• “Know Nothing sympathizers described the membership as honest but poor workingmen, artisans, and mechanics, while their foes characterized them as a rabble or thugs. (Holt, Ibid.)
  • “…specifically linked the foreign and Catholic menace to the growing disgust with politicians and political parties as corrupt, tyrannical, unresponsive, and useless that had been the first manifestation of the loss of faith in the efficacy of the political process to secure republicanism.” (Holt, 163)
  • Seen “as a vehicle of reform because of its clearly expressed purpose to destroy both old parties, drive hack politicians from office, and return political power directly to the people.” (Holt, 167)
  • “It could attract initiates much more easily than it could retain members.” Membership was fluid. (Holt, 172 )
    • Holt suggests that waving enthusiasm results from the following:
      • Know Nothings took no concrete action against immigrants and Catholics as they had promised
      • “Their performance in office could not match their rhetoric.” “Inept as legislators.”
      • Many people didn’t care for the “secret machinations of the order.”
      • They used violence and lawlessness
      • Many of the old guard politicians took advantage of the movement to further their own agendas/elections.

Liberty Party


Northern Know Nothings

North Americans

People’s Parties

  • New fusion anti-Nebraska coalitions during election of 1854. (Michael F. Holt, The Political Crisis of the 1850’s, 150, 167. )
  • Name employed by the Republicans in Ohio, Indiana, Connecticut (1856) and Pennsylvania and New Jersey. (Holt, 175)


  • Initial meeting to organize the national Republican party held in Pittsburgh in February 1856. (Holt, 175)
  • “In many places, the Republican party was started in 1855 and 1856 specifically as a refuge for those who could not tolerate either the Democrats or the Know Nothings.” (Holt, 171)
  • “Often former Antimasons who despised the secrecy of the Know Nothings were influential in founding the Republican party, which pledged opposition to secret proscriptive societies because they were antirepublican.” (Holt, 171)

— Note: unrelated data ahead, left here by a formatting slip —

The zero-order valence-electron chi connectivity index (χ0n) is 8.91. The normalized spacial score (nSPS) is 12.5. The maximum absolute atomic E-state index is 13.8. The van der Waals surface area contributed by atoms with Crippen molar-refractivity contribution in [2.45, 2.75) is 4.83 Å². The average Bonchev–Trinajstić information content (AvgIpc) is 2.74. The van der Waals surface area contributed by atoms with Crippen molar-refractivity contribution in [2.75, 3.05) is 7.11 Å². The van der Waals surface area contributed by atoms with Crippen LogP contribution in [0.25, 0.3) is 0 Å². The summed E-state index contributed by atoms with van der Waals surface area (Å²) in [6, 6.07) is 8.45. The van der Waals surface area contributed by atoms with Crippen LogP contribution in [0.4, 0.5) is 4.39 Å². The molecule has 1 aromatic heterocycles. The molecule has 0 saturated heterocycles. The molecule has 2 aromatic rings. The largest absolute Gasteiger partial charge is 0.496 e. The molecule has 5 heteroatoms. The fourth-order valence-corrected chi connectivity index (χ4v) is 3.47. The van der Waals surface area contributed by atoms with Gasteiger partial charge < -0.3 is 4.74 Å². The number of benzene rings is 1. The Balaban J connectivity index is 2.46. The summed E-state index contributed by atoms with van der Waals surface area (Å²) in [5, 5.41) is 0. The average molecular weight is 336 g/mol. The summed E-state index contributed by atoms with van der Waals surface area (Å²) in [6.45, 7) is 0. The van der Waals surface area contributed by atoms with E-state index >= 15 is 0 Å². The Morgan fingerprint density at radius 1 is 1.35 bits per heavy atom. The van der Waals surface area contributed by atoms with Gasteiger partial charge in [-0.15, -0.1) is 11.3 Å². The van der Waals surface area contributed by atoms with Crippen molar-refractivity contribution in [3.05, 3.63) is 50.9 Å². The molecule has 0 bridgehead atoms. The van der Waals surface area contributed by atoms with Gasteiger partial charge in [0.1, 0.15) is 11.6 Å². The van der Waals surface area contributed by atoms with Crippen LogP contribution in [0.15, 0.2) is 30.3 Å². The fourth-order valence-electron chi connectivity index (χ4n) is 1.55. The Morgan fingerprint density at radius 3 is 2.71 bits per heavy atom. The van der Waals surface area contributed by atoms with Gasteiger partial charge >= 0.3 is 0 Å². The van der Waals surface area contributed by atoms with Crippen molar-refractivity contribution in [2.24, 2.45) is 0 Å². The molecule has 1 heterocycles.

• “With enormous skill the Republican leadership played on the various sources of discontent with the Know Nothings and exploited the republican idiom common to both parties to unite most of the Northern anti-Democratic voters in 1856 into a powerful opposition party.” (Holt, 175)
  • Sometimes and in some places, referred to themselves as “Independents.” (Holt, 175)


Silver Grays

Softshells (also the Softs)

A faction of the Democratic party led by William L. Marcy, Secretary of State under Franklin Pierce,  in 1853 (Michael F. Holt, The Political Crisis of the 1850’s ), Other members included:

  • Horatio Seymour, Democratic Governor of New York. 18th Governor in office January 1, 1853 – December 31, 1854

Silver Grays

Southern Rights Party

Southern Democrats

Southern Whigs

Unionists (Union Party)

  • Local party in Pennsylvania (of the Republicans) so named because of the anti-Know Nothing connotations of the name Republican (Holt, 178)


Conscience Whigs

Eastern Whigs

Northern Whigs – extinct by 1856

Southern Whigs

Wide Awake Clubs

“…marching societies whose members paraded the streets in uniform with lanterns burning. Many of the original Know Nothing lodges had been called Wide Awakes, and these militaristic societies attracted the young and the poor, workingmen and mechanics, precisely the kind of men who had rushed to the Know Nothing lodges in 1854 and 1855. ” (Michael F. Holt, The Political Crisis of the 1850’s, 176. )

Written by Rene Tyree

February 8, 2009 at 12:02 pm